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Cover of Sickle Cell Disease: Screening, Diagnosis, Management, and Counseling in Newborns and Infants

Sickle Cell Disease: Screening, Diagnosis, Management, and Counseling in Newborns and Infants

AHCPR Clinical Practice Guidelines, No. 6

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Rockville (MD): Agency for Health Care Policy and Research (AHCPR); .
Report No.: 93-0562

This clinical practice guideline sets forth a comprehensive program for identifying, diagnosing, and treating newborns and infants with sickle cell disease and recommends education and counseling strategies for their parents. Sickle cell disease comprises a group of genetic disorders characterized by the production of hemoglobin S, anemia, and acute and chronic tissue damage secondary to the blockage of blood flow by abnormally shaped red cells. Sickle cell anemia is the most common form of the disease, and it affects approximately 1 in 375 African-American infants. Although in the United States sickle cell disease is most commonly found in persons of African ancestry, it also affects other populations. The panel recommends screening of all newborns for sickle cell disease, since targeting specific groups will miss some infected infants. Samples of dried blood on filter paper or liquid blood samples should be used for hemoglobinopathy screening. Hemoglobin electrophoresis, isoelectric focusing, and high performance liquid chromatography are acceptable, reliable, and accurate testing methods. Infants identified on initial screening must be retested to establish a definitive diagnosis. Affected infants must be given twice-daily oral penicillin beginning at 2 months of age to reduce pneumococcal infections. Parents must be taught to recognize early signs and symptoms of specific complications, including fever, splenic sequestration crisis, respiratory distress, and dehydration. Appropriate medical followup includes regular visits to assess the infant's medical status and administration of age-appropriate immunizations, including pneumococcal, conjugated Haemophilus influenzae, and hepatitis B vaccines. Infants with sickle cell disease require the same well-child care as infants without disease. Education and nondirective genetic counseling should be offered to all parents of infants with sickle cell disease. The guideline stresses the need for a comprehensive and fully integrated approach to reduce morbidity and mortality from sickle cell disease. The guideline was developed by a private-sector panel of health care experts and a consumer representative and is based on the best science available, including hundreds of scientific sources and the expertise and experience of panel members, consultants, and peer and pilot reviewers.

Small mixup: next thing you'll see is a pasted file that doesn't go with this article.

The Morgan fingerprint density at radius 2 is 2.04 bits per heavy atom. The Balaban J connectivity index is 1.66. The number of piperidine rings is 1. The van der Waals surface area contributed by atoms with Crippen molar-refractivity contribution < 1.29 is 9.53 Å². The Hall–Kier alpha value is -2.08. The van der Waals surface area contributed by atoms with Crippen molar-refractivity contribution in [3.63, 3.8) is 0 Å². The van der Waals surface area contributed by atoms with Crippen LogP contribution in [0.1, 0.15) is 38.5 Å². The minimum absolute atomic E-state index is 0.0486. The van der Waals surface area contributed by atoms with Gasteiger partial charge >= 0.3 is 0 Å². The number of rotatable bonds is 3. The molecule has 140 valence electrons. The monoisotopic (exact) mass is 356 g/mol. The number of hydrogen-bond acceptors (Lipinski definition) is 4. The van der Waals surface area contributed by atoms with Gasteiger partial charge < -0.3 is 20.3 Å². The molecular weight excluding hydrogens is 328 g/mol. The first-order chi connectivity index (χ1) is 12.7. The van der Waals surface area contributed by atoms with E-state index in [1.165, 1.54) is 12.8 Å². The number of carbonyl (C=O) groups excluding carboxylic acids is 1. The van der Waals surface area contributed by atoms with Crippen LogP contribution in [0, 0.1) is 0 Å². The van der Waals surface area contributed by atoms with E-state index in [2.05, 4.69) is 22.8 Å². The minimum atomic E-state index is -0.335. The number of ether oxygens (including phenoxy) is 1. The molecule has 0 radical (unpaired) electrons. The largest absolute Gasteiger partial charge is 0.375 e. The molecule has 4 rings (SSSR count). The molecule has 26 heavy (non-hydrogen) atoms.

Contents

Suggested citation:

Sickle Cell Disease Guideline Panel. Sickle Cell Disease: Screening, Diagnosis, Management, and Counseling in Newborns and Infants. Clinical Practice Guideline No. 6. AHCPR Pub. No. 93 0562. Rockville, MD: Agency for Health Care Policy and Research, Public Health Service, U.S. Department of Health and Human Services. April 1993.

Bookshelf ID: NBK52254
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